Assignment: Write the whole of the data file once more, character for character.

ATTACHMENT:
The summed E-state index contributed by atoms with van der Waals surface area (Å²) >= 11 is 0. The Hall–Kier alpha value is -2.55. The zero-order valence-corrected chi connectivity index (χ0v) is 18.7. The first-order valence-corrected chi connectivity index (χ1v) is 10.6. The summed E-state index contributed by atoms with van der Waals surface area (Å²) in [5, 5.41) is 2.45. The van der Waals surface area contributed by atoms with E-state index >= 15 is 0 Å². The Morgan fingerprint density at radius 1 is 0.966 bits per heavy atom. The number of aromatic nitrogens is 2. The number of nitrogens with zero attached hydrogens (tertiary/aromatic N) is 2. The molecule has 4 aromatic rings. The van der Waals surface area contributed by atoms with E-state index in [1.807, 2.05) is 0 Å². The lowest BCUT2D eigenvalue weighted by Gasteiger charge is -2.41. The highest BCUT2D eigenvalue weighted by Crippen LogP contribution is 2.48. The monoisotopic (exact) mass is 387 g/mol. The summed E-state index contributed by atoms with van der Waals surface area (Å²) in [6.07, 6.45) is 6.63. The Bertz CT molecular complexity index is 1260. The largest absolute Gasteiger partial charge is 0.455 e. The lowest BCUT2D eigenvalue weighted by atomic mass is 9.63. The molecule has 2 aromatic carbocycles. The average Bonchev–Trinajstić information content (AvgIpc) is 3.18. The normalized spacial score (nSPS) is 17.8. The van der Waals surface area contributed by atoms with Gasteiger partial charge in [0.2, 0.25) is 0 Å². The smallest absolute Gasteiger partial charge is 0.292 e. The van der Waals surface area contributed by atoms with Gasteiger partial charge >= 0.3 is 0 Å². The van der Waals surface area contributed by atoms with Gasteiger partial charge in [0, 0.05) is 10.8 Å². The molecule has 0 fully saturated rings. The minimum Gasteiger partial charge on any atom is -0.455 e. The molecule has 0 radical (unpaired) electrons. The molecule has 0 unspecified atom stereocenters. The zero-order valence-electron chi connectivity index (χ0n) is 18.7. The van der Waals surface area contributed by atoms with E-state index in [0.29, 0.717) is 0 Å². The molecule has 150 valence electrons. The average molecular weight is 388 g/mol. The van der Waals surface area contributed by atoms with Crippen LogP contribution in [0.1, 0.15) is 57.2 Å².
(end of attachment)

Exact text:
The summed E-state index contributed by atoms with van der Waals surface area (Å²) >= 11 is 0. The Hall–Kier alpha value is -2.55. The zero-order valence-corrected chi connectivity index (χ0v) is 18.7. The first-order valence-corrected chi connectivity index (χ1v) is 10.6. The summed E-state index contributed by atoms with van der Waals surface area (Å²) in [5, 5.41) is 2.45. The van der Waals surface area contributed by atoms with E-state index >= 15 is 0 Å². The Morgan fingerprint density at radius 1 is 0.966 bits per heavy atom. The number of aromatic nitrogens is 2. The number of nitrogens with zero attached hydrogens (tertiary/aromatic N) is 2. The molecule has 4 aromatic rings. The van der Waals surface area contributed by atoms with E-state index in [1.807, 2.05) is 0 Å². The lowest BCUT2D eigenvalue weighted by Gasteiger charge is -2.41. The highest BCUT2D eigenvalue weighted by Crippen LogP contribution is 2.48. The monoisotopic (exact) mass is 387 g/mol. The summed E-state index contributed by atoms with van der Waals surface area (Å²) in [6.07, 6.45) is 6.63. The Bertz CT molecular complexity index is 1260. The largest absolute Gasteiger partial charge is 0.455 e. The lowest BCUT2D eigenvalue weighted by atomic mass is 9.63. The molecule has 2 aromatic carbocycles. The average Bonchev–Trinajstić information content (AvgIpc) is 3.18. The normalized spacial score (nSPS) is 17.8. The van der Waals surface area contributed by atoms with Gasteiger partial charge in [0.2, 0.25) is 0 Å². The smallest absolute Gasteiger partial charge is 0.292 e. The van der Waals surface area contributed by atoms with Gasteiger partial charge >= 0.3 is 0 Å². The van der Waals surface area contributed by atoms with Gasteiger partial charge in [0, 0.05) is 10.8 Å². The molecule has 0 fully saturated rings. The minimum Gasteiger partial charge on any atom is -0.455 e. The molecule has 0 radical (unpaired) electrons. The molecule has 0 unspecified atom stereocenters. The zero-order valence-electron chi connectivity index (χ0n) is 18.7. The van der Waals surface area contributed by atoms with E-state index in [0.29, 0.717) is 0 Å². The molecule has 150 valence electrons. The average molecular weight is 388 g/mol. The van der Waals surface area contributed by atoms with Crippen LogP contribution in [0.1, 0.15) is 57.2 Å².